I just bought a new kettle.
I have a big red scald mark on my left thumb and a popped lymph blister that is glistening and stinging. I have been boiling water in the pressure cooker, its the largets kitchen implement there is in my kitchen. Its the same one Thaths used to boil water when he was here. And the other day the lid got twisted on; normally I just lay it on top, not using the pressure facility but this time it got twisted which meant it made a seal. After a while I heard the pressure valve going and decided to take the lid off 😥
Boiling water sprayed over my hand and down my clothes too. I was so busy trying to avoid contact with my hot, wet clothing I neglected to put my scalded hand in cold water. In any case the water supply was off at that time so there was no water in the tap (“no water in the pool, no water in the bog and only a bleeding lizard in the bidet“).
Thinking about all this, and the recent heavy rains that mark the beginning of a rainy season here in Tala, made me think about my Maji and I thought you might like to know why I was boiling a big pan of water in the first place. So, by the medium of photo love I am going to tell you the story of my drinking water:
There is a sort of spigot above the sink, or is it a fawcet? One of the first things that struck me when I movd in to the house was that there is a hasp on the tap so that it can be locked shut with a padlock. Simple technology I have never seen before. The water comes from a bore-hole which was sunk a few years ago. Before that the college bought its water and had it delivered in a truck. Water was rationed to the girls in buckets. The new buildings have systems to catch rainwater fom the roofs in big tanks. There is one at my house too but the tank leaked, they disconnected it from the gutters and started to fix it but never finished it. I pushed it over (its big, about 5′ tall) so that it was no longer open at the top to stop Mosquitos breeding in it.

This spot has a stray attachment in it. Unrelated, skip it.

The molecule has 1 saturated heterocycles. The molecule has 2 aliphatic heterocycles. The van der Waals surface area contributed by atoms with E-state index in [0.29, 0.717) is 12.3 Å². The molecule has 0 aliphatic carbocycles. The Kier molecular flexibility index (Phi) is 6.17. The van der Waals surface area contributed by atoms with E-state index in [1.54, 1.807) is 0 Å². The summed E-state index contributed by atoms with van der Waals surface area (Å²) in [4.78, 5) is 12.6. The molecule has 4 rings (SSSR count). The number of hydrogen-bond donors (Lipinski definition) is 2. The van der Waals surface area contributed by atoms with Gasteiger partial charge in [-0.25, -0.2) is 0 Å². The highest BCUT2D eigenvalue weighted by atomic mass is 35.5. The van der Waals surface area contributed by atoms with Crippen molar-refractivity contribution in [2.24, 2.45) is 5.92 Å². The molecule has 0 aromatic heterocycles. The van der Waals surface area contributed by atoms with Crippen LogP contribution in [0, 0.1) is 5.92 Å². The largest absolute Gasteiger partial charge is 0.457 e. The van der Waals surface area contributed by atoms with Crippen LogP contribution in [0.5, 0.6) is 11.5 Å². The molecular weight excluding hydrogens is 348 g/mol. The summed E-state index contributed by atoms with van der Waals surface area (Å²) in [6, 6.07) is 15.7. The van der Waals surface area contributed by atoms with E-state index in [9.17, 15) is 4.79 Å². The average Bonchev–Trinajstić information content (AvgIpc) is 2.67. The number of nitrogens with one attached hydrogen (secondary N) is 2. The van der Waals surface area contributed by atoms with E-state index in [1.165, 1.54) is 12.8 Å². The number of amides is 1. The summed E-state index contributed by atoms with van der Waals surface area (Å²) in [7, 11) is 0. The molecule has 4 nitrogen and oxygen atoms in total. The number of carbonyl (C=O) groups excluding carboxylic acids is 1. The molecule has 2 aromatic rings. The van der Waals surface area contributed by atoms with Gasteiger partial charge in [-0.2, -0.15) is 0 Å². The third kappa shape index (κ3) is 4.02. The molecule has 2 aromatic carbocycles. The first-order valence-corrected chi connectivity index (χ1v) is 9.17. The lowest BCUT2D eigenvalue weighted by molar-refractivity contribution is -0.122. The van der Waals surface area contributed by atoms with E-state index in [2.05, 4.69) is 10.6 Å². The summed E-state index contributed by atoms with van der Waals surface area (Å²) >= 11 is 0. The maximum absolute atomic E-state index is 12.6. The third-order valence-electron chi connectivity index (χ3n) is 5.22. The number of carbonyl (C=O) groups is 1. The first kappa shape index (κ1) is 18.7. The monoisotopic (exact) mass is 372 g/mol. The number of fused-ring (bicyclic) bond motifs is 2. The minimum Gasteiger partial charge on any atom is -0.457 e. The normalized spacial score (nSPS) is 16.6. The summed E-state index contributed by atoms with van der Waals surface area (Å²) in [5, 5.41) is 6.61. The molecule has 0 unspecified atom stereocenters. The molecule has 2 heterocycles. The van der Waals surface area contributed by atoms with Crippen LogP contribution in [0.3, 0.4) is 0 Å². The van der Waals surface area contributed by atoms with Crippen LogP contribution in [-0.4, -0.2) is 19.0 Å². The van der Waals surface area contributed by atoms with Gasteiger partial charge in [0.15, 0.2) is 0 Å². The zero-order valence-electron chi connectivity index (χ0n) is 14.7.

One pressure-cooker load goes on the stove. Takes a while to come to the boil and then it sits there boiling for 10 minutes which I time (sometimes) with the countdown-timer on my mobile phone (and you thought nobody ever used those)
After 10 minutes the gas is turned off and the whole thing stands to cool down over-night or during the day (I have to do this on average more than once a day but twice every day would be too much. Hmm, reminds me of something else…:O)
When it’s cool it gets poured into this beauty:
The top cylinder has these three ceramic filter-elements called candles.
It takes several hours for the boiled water to seep into the bottom cylinder which has a tap from which I draw water for drinking and cooking.
I fill a couple of plastic bottles and put in the fridge for making up Passion or Pineapple squash.